David Lee has just 65 postseason minutes, and he is “zeroed out”, ranking among the scrubs who barely played.

    Also, what stats elevate Bowen and Battier into the top 200, Eaton as top 150, Majerle among the top 100, or Ben Wallace in the top 50?

    • September 24, 2013 12:30 pm

      Mike, I’ll try to fix that issue with guys who played lots of regular season minutes but not postseason and repost the database.

      As for the people you named, a lot of them seem like defensive guys so defensive numbers probably helped most of them. Bowen and Majerle, I think, played a lot of playoff minutes, which gave them the opportunity to contribute in the playoffs, no doubt boosting their career ratings. Battier played a lot of career minutes and prob had good enough defensive numbers to make it there. And Wallace and Eaton had fantastic defensive numbers (e.g., blocks and drebs, and steals for BW).

  8. Nathan permalink
    September 25, 2013 10:30 am

    How do you go from “impact” to “wins”? It doesn’t seem to be a linear k*impact*minutes formula like i would expect. What am I missing?

    • Nathan permalink
      September 25, 2013 12:03 pm

      Never mind, this definitely makes sense. A player with zero impact (or zero plus/minus) still contributes wins. A team with nothing but zero-impact players will obviously win more than zero games in a season.

  9. October 13, 2013 4:18 am

    James- Interesting stuff. Is the actual formula/weights posted anywhere? Details not boring.

  10. Nathan permalink
    October 18, 2013 3:43 pm

    I know this was primarily intended as a tool for historical comparisons, but would it be feasible to post stats for the coming season on a regular basis? Even once a month would be very useful if it’s at all possible.

    And of course, I second Andrew…details certainly not boring.

  11. October 22, 2013 5:22 pm

    Andrew and Nathan:

    I will be updating estimated impact for the 2014 season (probably on a weekly basis) barring external circumstances. And re the actual formulas/calculations, that’s just not something I’m going to make public at this point in time, but may well do so sometime in the future.

  12. January 11, 2014 4:52 pm

    Hey James,

    I just found this, and it looks awesome. I love that it facilitates comparison between eras.

    How are you accounting for defense in this? I’m suspicious of any box-score metric that claims to capture defensive impact. It seems like a big deal if you want to compare the win-contributions of Bill Walton ’77 to Garnett ’08 (or really any player that had a significant impact on that end of the court).

    • January 11, 2014 5:15 pm

      Thanks, Jorge.

      Yeah, defense is obviously a huge issue with any box score only metric, and estimated impact is no exception – it is far from perfect on defense. That said, the box score information does do a decent job (especially when you adjust for team defensive impact), and I think my metric does a much better job than most other box score metrics.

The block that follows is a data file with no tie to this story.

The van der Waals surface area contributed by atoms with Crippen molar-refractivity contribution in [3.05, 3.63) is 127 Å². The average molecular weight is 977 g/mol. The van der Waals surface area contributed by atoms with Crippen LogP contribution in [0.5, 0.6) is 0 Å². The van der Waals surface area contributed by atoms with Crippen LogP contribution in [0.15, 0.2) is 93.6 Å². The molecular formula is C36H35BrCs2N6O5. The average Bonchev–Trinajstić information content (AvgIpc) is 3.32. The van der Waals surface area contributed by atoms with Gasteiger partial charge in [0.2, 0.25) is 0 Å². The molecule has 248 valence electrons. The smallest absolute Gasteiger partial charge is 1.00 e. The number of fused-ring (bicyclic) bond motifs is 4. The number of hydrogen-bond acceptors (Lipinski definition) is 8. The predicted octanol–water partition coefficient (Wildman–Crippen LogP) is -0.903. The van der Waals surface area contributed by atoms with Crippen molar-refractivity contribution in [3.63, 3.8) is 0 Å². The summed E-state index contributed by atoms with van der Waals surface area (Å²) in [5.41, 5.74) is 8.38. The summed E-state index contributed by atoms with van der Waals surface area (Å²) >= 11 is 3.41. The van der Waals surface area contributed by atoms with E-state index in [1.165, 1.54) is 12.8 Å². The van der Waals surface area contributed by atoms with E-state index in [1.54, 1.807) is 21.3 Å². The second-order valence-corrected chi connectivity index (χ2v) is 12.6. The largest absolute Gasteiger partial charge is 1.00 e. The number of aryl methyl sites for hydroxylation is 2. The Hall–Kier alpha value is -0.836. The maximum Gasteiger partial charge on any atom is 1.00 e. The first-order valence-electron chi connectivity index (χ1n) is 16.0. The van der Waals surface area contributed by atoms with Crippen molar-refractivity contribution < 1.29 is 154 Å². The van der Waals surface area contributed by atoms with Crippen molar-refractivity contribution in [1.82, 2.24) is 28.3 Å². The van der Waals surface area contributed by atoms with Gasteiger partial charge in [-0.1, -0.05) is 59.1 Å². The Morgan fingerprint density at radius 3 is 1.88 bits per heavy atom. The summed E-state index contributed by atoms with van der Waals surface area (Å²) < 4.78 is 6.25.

So, as you said, guys with huge on court impacts on defense (like Garnett & Walton but more so excellent perimeter defenders) are likely underrated, and others (maybe guys who get lots of steals but aren’t good at staying in front of their man) are probably overrated because defensive information in the box score is so limited .

  13. Randy Marsh permalink
    May 6, 2014 1:19 am

    Sorry to spoil all the fun but what you did has nothing to do with retrodiction because you’re using in-sample-data

    • May 6, 2014 11:38 am

      Huh? If you’re referencing the comparison to xrapm, yeah that is in-sample, but so is xrapm…I did out of sample testing as well

  14. Randy Marsh permalink
    May 6, 2014 12:20 pm

    Indeed, xRAPM is in-sample as well. That, though, only means that one should use neither metric for retrodiction because you’re just fooling yourself and others.

    I know others (e.g. Neil Paine) have done some ‘retrodiction’ tests with xRAPM but you can’t really use what’s posted on http://stats-for-the-nba.appspot.com/ to do retrodiction.

    Anyway, just because xRAPM uses in-sample data as well doesn’t mean that you actually did retrodiction in a correct way – and results of botched ‘retrodiction’ tell us nothing

    • May 6, 2014 12:41 pm

      There’s no other real way to compare the metrics and I just wanted some frame of reference, but you’re right there is not a whole lot of use in ‘retrodicting’ in sample. Like I said, I looked at out of sample results vs other metrics (ie other seasons).

      Regardless, I’m not claiming estimated impact is the best metric around or that it’s better than rapm variants. I just wasn’t satisfied with other public box score metrics so I wanted to create one with generally satisfying results and reasonable predictive value.

      • Randy Marsh permalink
        May 6, 2014 1:05 pm

        You’re right there’s no real way to compare metrics, which is really a shame. People in the speech recognition field can just withhold data from a dataset they generated themselves and then have contestants give their ‘best guess’ on out-of-sample data. This cannot be done in the NBA because all the data is publicly available instantly.
        Anyway, keep on keepin’ on